Then we saw the biggest shock of all when shot putter Valerie Adams was beaten for the Gold medal by a US thrower. Valerie was expected to win her 3rd consecutive Olympic Gold Medal quite easily, but the American girl threw a great final throw that beat Valerie’s best and pushed her into second place. It was a big surprise because it was by far the US thrower’s personal best, and the late timing of that throw in the competition meant that Valerie was unable to regain a platform to put together a better distance. I was so taking for granted her win that I looked to have an early night (much needed at the time) and only found out what happened when I checked things next morning.
All of these circumstances shows that the pressure at the Olympics can be a bonus or a burden. Often it is those with greatest expectations who struggle to perform. The challenge is to have mind and body aligned together to function in the moment to respond to the ongoing challenges of the sport when competing. Whilst at this level the body is usually very well prepared in terms of strength, conditioning and skills, the importance and uncertainty of the results here can lead to the mind becoming focussed ahead of the immediate moment onto the future outcomes (with expectations typically centering around that), and the mind and the body become misaligned. This lack of alignment means that the skill response is interrupted and the accompanying anxiety about outcomes/results can trip a survival instinct within us that leads to a flight, fight or freeze response. At the very least this leads to mind/body tension (particularly around breathing – hence the descriptive term ‘choking’) and performance is greatly undermined. Easy enough to describe, but very difficult to prevent and deal with when it gets activated. In many ways this is the biggest single challenge at pinnacle performance occasions like the Olympics, and one that needs targeted attention.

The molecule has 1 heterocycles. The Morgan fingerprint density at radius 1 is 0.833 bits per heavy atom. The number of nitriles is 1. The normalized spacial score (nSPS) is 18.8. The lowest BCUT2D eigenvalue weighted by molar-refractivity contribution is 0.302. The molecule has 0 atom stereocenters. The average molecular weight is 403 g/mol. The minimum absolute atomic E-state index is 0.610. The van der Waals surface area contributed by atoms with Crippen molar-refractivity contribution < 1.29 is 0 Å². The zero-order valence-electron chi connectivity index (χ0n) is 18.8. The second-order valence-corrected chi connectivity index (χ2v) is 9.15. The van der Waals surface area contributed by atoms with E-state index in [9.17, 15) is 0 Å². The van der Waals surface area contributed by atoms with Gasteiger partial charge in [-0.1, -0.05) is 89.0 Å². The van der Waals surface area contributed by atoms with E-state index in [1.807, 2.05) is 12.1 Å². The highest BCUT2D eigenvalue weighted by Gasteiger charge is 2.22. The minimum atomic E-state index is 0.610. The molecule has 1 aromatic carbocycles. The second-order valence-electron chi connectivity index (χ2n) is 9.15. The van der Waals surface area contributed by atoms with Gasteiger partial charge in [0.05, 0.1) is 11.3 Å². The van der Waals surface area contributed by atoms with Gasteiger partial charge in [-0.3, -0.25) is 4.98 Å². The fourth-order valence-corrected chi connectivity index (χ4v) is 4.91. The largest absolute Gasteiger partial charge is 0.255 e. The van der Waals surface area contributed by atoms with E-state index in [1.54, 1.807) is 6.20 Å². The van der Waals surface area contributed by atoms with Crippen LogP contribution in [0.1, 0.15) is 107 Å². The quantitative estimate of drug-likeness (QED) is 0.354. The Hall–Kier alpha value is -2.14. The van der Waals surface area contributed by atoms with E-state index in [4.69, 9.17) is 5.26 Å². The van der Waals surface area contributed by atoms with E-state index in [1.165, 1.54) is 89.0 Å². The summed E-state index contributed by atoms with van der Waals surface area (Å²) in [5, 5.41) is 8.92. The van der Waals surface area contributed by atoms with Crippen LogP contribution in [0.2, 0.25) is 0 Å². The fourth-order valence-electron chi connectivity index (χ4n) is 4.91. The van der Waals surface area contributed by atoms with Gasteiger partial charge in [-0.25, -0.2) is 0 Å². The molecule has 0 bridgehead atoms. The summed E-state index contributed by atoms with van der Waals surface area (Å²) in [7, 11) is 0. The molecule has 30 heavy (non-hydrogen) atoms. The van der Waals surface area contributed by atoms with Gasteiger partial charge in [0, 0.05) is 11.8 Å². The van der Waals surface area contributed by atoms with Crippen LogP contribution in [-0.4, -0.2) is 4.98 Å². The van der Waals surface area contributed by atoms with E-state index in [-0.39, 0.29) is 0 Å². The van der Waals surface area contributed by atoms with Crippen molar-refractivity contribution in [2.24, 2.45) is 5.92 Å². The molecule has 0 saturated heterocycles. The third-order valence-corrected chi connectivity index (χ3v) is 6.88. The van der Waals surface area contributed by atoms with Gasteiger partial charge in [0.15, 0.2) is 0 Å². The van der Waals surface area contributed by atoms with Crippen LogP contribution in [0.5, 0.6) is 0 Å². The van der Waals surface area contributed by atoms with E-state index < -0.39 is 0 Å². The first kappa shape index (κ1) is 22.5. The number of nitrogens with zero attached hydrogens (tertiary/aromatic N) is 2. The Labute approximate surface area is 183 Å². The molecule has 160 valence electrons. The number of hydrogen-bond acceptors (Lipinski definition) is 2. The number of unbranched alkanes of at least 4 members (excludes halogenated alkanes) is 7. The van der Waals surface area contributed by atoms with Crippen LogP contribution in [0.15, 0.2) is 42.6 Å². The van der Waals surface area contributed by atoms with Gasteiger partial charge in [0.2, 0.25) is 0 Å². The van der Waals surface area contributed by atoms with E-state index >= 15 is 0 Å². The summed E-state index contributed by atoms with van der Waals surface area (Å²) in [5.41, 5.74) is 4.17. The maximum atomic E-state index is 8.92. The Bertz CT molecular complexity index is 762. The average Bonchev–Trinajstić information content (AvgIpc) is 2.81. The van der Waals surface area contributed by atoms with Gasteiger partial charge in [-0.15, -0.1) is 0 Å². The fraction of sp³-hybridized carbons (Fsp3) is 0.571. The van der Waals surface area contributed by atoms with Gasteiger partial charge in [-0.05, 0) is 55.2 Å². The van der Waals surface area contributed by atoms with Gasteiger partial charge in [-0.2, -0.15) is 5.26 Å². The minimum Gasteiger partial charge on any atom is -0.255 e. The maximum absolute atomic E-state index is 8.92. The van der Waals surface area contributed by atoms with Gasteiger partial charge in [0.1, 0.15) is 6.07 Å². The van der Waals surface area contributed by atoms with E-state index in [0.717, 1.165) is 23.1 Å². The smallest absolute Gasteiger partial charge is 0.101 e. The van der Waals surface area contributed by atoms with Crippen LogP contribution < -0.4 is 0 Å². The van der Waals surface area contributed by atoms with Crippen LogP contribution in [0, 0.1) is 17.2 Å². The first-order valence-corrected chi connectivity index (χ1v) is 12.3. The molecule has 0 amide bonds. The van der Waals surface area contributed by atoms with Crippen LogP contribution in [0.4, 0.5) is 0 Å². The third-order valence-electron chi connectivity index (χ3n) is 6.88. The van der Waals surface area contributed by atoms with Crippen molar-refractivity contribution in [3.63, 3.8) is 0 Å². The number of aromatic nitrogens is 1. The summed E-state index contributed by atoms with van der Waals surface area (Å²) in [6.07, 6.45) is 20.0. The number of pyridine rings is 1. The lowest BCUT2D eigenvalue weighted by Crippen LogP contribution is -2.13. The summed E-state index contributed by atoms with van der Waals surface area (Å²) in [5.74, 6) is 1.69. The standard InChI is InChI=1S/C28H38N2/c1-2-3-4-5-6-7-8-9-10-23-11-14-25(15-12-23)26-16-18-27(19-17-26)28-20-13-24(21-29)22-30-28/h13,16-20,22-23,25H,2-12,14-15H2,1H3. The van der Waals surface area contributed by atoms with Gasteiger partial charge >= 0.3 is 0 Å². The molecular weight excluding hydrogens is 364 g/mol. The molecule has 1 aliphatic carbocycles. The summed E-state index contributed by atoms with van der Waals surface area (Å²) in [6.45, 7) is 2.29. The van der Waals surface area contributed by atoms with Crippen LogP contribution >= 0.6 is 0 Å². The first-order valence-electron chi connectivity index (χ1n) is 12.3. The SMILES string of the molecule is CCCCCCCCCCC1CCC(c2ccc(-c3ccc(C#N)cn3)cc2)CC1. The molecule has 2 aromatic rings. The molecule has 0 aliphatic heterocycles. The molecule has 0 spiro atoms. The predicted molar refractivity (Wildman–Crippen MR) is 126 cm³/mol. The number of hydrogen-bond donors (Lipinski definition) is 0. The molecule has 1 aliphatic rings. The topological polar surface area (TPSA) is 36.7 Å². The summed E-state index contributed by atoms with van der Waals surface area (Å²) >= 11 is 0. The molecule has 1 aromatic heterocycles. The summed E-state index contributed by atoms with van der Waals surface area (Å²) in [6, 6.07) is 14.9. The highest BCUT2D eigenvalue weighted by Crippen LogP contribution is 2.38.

In less dramatic ways in terms of delivery, the same thing applies to all of us in this environment as we seek to channel our efforts into our performance as well. A couple of the challenges are to manage such things as diet and sleep here. In terms of diet, the fact that the dining room is open all hours and there is a great array of mains, salads, fruit, deserts, ice creams, pizzas (and there is a McDonalds in the International Zone – where there is a bank, post office, general store, ticketing office, photography shop, and Games souvenir shop – with the McDonalds being free for accredited athletes and support staff) means that keeping food intake in check is a real problem. The athletes seem to manage it quite well until after they have performed and then they tend to gorge on things for a while. In terms of sleep, it takes real discipline to get an early night, because there are many people around to talk to, sport to watch on TV, things happening, and once you get tired it is too easy to just sit around in a bit of a stupor.
Recent days have been a bit tough as tiredness creeps in and it seems like things will never end (we are not yet in the middle of the Games) and so it feels a bit like ground-hog day (an interesting expression!). It remains a privilege to be here, but it can be quite challenging to keep on keeping on at times. My recollection is, though, that once the end is in sight, it all races along very quickly, and that will not be long in coming. In the meantime we will see what unfolds in the sporting arena and in the multitude of other places associated with that focus.